Whoops! If this website isn't showing properly, it could be that you're using an old browser. For the full American Magazine experience, click here for details on updating your internet browser.


The American masthead
Greenback Tax
1938 Q Stock Car at Earls Court Station, 1939. Photo © London Transport Museum Collections 1938 Q Stock Car at Earls Court Station, 1939. Photo © London Transport Museum Collections

Sign up to The American magazine's newsletters (below) to receive more regular news, articles and updates on America in the UK.

A Rare American-Style London Underground Car Being Restored
Help the London Transport Museum to bring this US-style Underground Car back to life
Published on November 22, 2018
Donations Here: http://uk.virginmoneygiving.com/fund/qstockrestoration

1935 Q Stock Car 1935 Q Stock Car with American-style Clerestory roof at Ealing Common Depot, London, 1936. Photo © London Transport Museum Collections

The London Underground is one of the most iconic British forms of transportation, and yet many of its origins and influences have connections with the United States. One such link is being celebrated as the London Transport Museum launches an appeal to help fundraise the restoration of the last three surviving 1930s London Underground Q stock carriages. The carriages, known as 'cars', were among the last British train cars to be built with an iconic American design.

Whereas London Underground trains in use today are made up of identical carriages, Q stock trains were formed from a combination of sleek new cars, purpose-built in 1938 to run with a range of older American-style cars dating as far back as 1923. Passengers never knew what formation would pull into their platform.

Running together, the different cars revealed the evolution of train design on London's Underground throughout the 1920s and 1930s. The Q stock car dating from 1935 is the only-remaining example of the last train carriages in Britain to be built with American-style clerestory roofs. This classic design was first brought to Britain in the 1870s by the American engineer George Mortimer Pullman. In contrast, the Q stock cars dating from 1938 have smooth, curved roofs. They also have sleek, flared sides, a radical styling unique to the 1930s. The design of these newer cars represents an experimental pre-war period of modernisation on London’s Underground, ushered in by the establishment of the London Passenger Transport Board in 1933. This programme of modernisation was overseen by the Board’s Chief Mechanical Engineer, US-born William Graff-Baker.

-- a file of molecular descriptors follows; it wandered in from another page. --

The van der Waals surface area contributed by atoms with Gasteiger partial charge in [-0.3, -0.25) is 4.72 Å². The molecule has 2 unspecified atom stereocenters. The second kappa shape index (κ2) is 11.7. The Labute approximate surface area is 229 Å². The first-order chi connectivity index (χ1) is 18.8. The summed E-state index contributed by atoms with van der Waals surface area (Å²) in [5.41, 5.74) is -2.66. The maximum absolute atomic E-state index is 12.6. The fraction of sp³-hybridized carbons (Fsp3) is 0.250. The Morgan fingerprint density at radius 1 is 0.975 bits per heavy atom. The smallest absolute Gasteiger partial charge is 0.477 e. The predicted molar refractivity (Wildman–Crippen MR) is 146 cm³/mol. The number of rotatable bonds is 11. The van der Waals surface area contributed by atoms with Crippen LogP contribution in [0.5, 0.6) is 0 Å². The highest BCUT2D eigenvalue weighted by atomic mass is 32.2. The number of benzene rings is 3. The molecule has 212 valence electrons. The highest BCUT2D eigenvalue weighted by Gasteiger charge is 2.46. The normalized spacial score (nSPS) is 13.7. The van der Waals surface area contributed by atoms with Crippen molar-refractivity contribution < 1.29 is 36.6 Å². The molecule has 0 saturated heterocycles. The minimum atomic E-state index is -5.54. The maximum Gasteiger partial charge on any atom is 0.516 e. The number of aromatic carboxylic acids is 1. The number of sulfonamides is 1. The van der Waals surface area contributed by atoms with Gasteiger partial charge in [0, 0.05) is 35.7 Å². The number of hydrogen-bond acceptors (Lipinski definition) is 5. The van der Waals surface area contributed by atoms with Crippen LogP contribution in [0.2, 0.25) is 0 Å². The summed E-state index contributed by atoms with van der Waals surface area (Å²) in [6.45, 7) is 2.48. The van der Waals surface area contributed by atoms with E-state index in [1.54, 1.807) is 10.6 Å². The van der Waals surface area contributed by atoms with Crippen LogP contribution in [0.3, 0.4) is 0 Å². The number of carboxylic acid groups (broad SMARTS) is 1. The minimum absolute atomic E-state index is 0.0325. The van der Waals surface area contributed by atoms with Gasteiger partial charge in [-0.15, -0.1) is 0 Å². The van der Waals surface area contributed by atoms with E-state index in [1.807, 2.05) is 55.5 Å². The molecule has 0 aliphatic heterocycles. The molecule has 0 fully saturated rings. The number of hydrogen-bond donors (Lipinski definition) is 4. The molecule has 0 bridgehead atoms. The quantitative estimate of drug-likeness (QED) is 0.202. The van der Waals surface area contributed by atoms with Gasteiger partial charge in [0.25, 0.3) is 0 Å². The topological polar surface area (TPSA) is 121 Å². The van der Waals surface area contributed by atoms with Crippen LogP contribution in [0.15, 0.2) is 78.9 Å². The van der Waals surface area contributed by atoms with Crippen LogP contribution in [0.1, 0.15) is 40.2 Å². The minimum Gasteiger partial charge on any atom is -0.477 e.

Discussing the restoration project, the Director of the London Transport Museum, Sam Mullins, said "The last-surviving Q stock cars are gems in London Transport Museum’s collection, revealing the evolution of London’s underground rolling stock, which at times has been heavily influenced by American engineering and design. As one of the world’s leading museums of urban transport, we are appealing for support to restore these rare Q stock cars to their former glory, preserving them for future generations to learn from and enjoy.”

Donations to help in the restoration project can be made via this website: http://uk.virginmoneygiving.com/fund/qstockrestoration. For donations larger than $500, contributions can be made to the London Transport Museum via CAF America (CAF America is registered in the US as a 501(c) (3) tax-exempt organisation.)


Tanager Wealth Management
My Expat Taxes
© All contents of www.theamerican.co.uk and The American copyright Blue Edge Publishing Ltd. 1976–2020
The views & opinions of all contributors are not necessarily those of the publishers. Whilst every effort is made to ensure that all content is accurate
at time of publication, the publishers, editors and contributors cannot accept liability for errors or omissions or any loss arising from reliance on it.
Contact/About Us | Privacy Policy